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This was George. She recognised him, although she had never met him. All around were people pressing into him, shouting over him, jostling him, and he stood there, looking at her, completely and utterly familiar. She was shocked, because of that jolt of recognition. But at the same time she was reassured. He was exactly as she knew he would be.
Tess and George are soul mates. They've just never met each other.
They both live in London. They went to the same university. But throughout their twenties, despite their shared friends' best efforts, they never come face to face. And now they're stuck with partners who don't understand them and jobs that make them unhappy, always settling for second best.
Finally they meet at a friend's thirtieth birthday party. Can they disentangle themselves from their former lives and grab hold of their one chance to be together? Or is it too late?
For Once in My Life is a love story that teeters on the edge of disaster. It's about whether it's better to compromise-or to wait for your soul mate.
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Book DetailsISBN: 9781922147851
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Book Review: For Once In My Life by Marianne Kavanagh - Reviewed by CloggieA (23 Apr 2014)
For Once In My Life is the first novel by British magazine columnist and editor, Marianne Kavanagh. For years, their friends have been telling them that they are ideal for each other, what with George’s love for 1940s jazz music and Tess’s preoccupation with vintage fashion. But while they almost encounter each other many times, something (a bout of gastro, a close friend’s heartbreak, lost contact lenses) always prevents them from actually meeting. And anyway, Tess is happily settled with her logical, organised and totally gorgeous boyfriend Dominic, isn’t she? And yet, neither George nor Tess feels their life is heading in quite the direction they had hoped: George’s passion for jazz falls by the wayside as he marries ambitious lawyer, Stephanie and finds himself teaching small children to play the piano; renovating a flat in Penge with Dominic ensures that Tess’s dream to own a vintage clothing shop remains just that. When they finally do meet, their joy at recognising their soul mate is tempered by the seemingly inextricable attachments they have made in their separate lives. Kavanagh has peopled her novel with characters recognisable from everyday life and faced them with common dilemmas. These eminently likeable (or in some cases, detestable) characters and some ten years of their lives are captured in some marvellously descriptive prose: “…the bewildering chaos that followed him around wherever he went – lost keys, odd socks, off milk, bank cards that wouldn’t work and passwords he couldn’t remember, a seething, scuttling mass like cockroaches in a dark basement that you only see, for one horrified moment, when you turn on the light” and “ Tess… now thought of money as risky and unreliable – something that disappeared, without warning, into thin air. Fear of money wiggled through her life like a vein of thin blue mould in Stilton.” The reader is treated to laugh-out-loud moments generated variously by witty dialogue, sit-com (meeting the French supplier) and almost slap-stick situations (the borrowed Paris flat); parts may well reduce the reader to tears; and many words of wisdom are spoken (often by unexpectedly astute individuals). Kavanagh explores several themes: degrees of separation; settling for second best; fighting for what you believe in; second chances in life; and the existence of a soul mate. Tess tells the reader “Some people make it alone. But they’re the rare ones. They’re the ones made of steel. The rest of us need to find someone to love us and encourage us and keep us safe.” Funny and heart-warming, this is a superb debut novel and readers will, without doubt, look forward to more from Marianne Kavanagh.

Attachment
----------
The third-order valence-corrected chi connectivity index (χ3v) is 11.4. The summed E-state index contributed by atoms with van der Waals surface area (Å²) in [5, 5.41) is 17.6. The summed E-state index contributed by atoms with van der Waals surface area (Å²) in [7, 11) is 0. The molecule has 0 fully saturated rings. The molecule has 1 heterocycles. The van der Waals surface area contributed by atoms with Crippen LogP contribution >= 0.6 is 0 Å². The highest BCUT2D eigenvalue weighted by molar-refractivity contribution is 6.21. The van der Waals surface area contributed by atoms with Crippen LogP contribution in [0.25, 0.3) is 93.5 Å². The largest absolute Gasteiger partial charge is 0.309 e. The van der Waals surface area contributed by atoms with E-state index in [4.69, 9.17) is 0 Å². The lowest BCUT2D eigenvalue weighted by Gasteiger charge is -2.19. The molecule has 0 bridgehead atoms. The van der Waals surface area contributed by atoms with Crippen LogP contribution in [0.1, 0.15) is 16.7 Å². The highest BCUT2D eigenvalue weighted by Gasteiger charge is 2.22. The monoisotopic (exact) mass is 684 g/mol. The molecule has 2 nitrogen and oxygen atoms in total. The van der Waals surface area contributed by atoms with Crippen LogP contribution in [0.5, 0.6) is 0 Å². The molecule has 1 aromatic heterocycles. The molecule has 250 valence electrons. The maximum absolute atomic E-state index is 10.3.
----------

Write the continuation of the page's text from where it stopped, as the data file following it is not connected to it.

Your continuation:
Marianne Kavanagh has worked on a number of UK magazines, including Woman, Tatler and the Telegraph's Saturday magazine. She joined the launch team of Marie Claire, where she became deputy editor, before leaving to spend more time with her family. Since then, as a freelance editor and feature writer, Marianne has contributed to a wide variety of newspapers, magazines and websites, including the Telegraph, Mail, Guardian, Marie Claire, Easy Living, MyDaily and Red. She writes a weekly column, `Surviving Teenagers', for the parenting site Parentdish. She lives in London.
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